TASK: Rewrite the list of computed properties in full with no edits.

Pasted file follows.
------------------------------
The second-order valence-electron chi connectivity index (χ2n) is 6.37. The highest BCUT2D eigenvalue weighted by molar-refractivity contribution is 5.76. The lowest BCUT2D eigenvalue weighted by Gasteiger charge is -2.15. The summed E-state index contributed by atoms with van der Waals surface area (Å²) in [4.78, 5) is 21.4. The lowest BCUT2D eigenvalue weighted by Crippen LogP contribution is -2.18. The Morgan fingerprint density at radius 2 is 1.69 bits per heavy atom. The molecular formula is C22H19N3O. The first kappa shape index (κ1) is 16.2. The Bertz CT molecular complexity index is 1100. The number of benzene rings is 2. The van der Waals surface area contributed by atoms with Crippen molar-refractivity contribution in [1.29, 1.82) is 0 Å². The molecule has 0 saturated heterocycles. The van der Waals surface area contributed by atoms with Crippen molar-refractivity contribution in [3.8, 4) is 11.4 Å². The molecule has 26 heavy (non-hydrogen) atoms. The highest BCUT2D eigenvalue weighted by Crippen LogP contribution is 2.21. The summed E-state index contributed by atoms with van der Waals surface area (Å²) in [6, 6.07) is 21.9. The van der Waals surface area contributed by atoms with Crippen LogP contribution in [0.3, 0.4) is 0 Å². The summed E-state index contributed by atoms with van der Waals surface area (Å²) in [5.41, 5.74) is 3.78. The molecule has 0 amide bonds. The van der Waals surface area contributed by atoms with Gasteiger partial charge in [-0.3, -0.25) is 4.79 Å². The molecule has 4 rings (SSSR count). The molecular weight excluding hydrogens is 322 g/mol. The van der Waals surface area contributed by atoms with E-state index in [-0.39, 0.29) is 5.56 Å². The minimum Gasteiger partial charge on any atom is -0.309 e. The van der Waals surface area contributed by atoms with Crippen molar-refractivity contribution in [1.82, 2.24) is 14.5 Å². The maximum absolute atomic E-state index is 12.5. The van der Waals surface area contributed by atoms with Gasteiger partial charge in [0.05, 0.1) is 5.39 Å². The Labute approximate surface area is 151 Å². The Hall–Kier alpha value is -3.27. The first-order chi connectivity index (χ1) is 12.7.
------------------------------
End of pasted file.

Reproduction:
The second-order valence-electron chi connectivity index (χ2n) is 6.37. The highest BCUT2D eigenvalue weighted by molar-refractivity contribution is 5.76. The lowest BCUT2D eigenvalue weighted by Gasteiger charge is -2.15. The summed E-state index contributed by atoms with van der Waals surface area (Å²) in [4.78, 5) is 21.4. The lowest BCUT2D eigenvalue weighted by Crippen LogP contribution is -2.18. The Morgan fingerprint density at radius 2 is 1.69 bits per heavy atom. The molecular formula is C22H19N3O. The first kappa shape index (κ1) is 16.2. The Bertz CT molecular complexity index is 1100. The number of benzene rings is 2. The van der Waals surface area contributed by atoms with Crippen molar-refractivity contribution in [1.29, 1.82) is 0 Å². The molecule has 0 saturated heterocycles. The van der Waals surface area contributed by atoms with Crippen molar-refractivity contribution in [3.8, 4) is 11.4 Å². The molecule has 26 heavy (non-hydrogen) atoms. The highest BCUT2D eigenvalue weighted by Crippen LogP contribution is 2.21. The summed E-state index contributed by atoms with van der Waals surface area (Å²) in [6, 6.07) is 21.9. The van der Waals surface area contributed by atoms with Crippen LogP contribution in [0.3, 0.4) is 0 Å². The summed E-state index contributed by atoms with van der Waals surface area (Å²) in [5.41, 5.74) is 3.78. The molecule has 0 amide bonds. The van der Waals surface area contributed by atoms with Gasteiger partial charge in [-0.3, -0.25) is 4.79 Å². The molecule has 4 rings (SSSR count). The molecular weight excluding hydrogens is 322 g/mol. The van der Waals surface area contributed by atoms with E-state index in [-0.39, 0.29) is 5.56 Å². The minimum Gasteiger partial charge on any atom is -0.309 e. The van der Waals surface area contributed by atoms with Crippen molar-refractivity contribution in [1.82, 2.24) is 14.5 Å². The maximum absolute atomic E-state index is 12.5. The van der Waals surface area contributed by atoms with Gasteiger partial charge in [0.05, 0.1) is 5.39 Å². The Labute approximate surface area is 151 Å². The Hall–Kier alpha value is -3.27. The first-order chi connectivity index (χ1) is 12.7.